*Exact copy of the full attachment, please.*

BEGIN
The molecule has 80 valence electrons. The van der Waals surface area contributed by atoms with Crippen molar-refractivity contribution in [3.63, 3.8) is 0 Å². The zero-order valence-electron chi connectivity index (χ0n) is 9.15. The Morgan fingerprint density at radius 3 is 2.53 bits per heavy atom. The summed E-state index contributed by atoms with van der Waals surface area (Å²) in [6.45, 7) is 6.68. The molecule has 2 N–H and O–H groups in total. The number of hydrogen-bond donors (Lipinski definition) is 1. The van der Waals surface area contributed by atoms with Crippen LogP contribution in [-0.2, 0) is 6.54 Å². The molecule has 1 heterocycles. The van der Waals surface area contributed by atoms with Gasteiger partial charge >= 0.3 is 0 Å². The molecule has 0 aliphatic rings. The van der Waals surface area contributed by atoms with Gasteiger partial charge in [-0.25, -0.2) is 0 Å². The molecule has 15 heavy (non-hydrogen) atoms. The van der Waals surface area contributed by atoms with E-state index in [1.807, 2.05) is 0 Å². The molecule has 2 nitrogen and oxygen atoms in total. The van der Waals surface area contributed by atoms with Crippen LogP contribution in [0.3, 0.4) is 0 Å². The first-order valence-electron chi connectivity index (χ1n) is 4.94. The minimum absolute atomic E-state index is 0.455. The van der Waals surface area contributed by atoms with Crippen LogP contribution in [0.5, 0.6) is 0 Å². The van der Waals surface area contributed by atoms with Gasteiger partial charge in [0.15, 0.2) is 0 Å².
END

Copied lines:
The molecule has 80 valence electrons. The van der Waals surface area contributed by atoms with Crippen molar-refractivity contribution in [3.63, 3.8) is 0 Å². The zero-order valence-electron chi connectivity index (χ0n) is 9.15. The Morgan fingerprint density at radius 3 is 2.53 bits per heavy atom. The summed E-state index contributed by atoms with van der Waals surface area (Å²) in [6.45, 7) is 6.68. The molecule has 2 N–H and O–H groups in total. The number of hydrogen-bond donors (Lipinski definition) is 1. The van der Waals surface area contributed by atoms with Crippen LogP contribution in [-0.2, 0) is 6.54 Å². The molecule has 1 heterocycles. The van der Waals surface area contributed by atoms with Gasteiger partial charge >= 0.3 is 0 Å². The molecule has 0 aliphatic rings. The van der Waals surface area contributed by atoms with Gasteiger partial charge in [-0.25, -0.2) is 0 Å². The molecule has 15 heavy (non-hydrogen) atoms. The van der Waals surface area contributed by atoms with E-state index in [1.807, 2.05) is 0 Å². The molecule has 2 nitrogen and oxygen atoms in total. The van der Waals surface area contributed by atoms with Crippen LogP contribution in [0.3, 0.4) is 0 Å². The first-order valence-electron chi connectivity index (χ1n) is 4.94. The minimum absolute atomic E-state index is 0.455. The van der Waals surface area contributed by atoms with Crippen LogP contribution in [0.5, 0.6) is 0 Å². The van der Waals surface area contributed by atoms with Gasteiger partial charge in [0.15, 0.2) is 0 Å².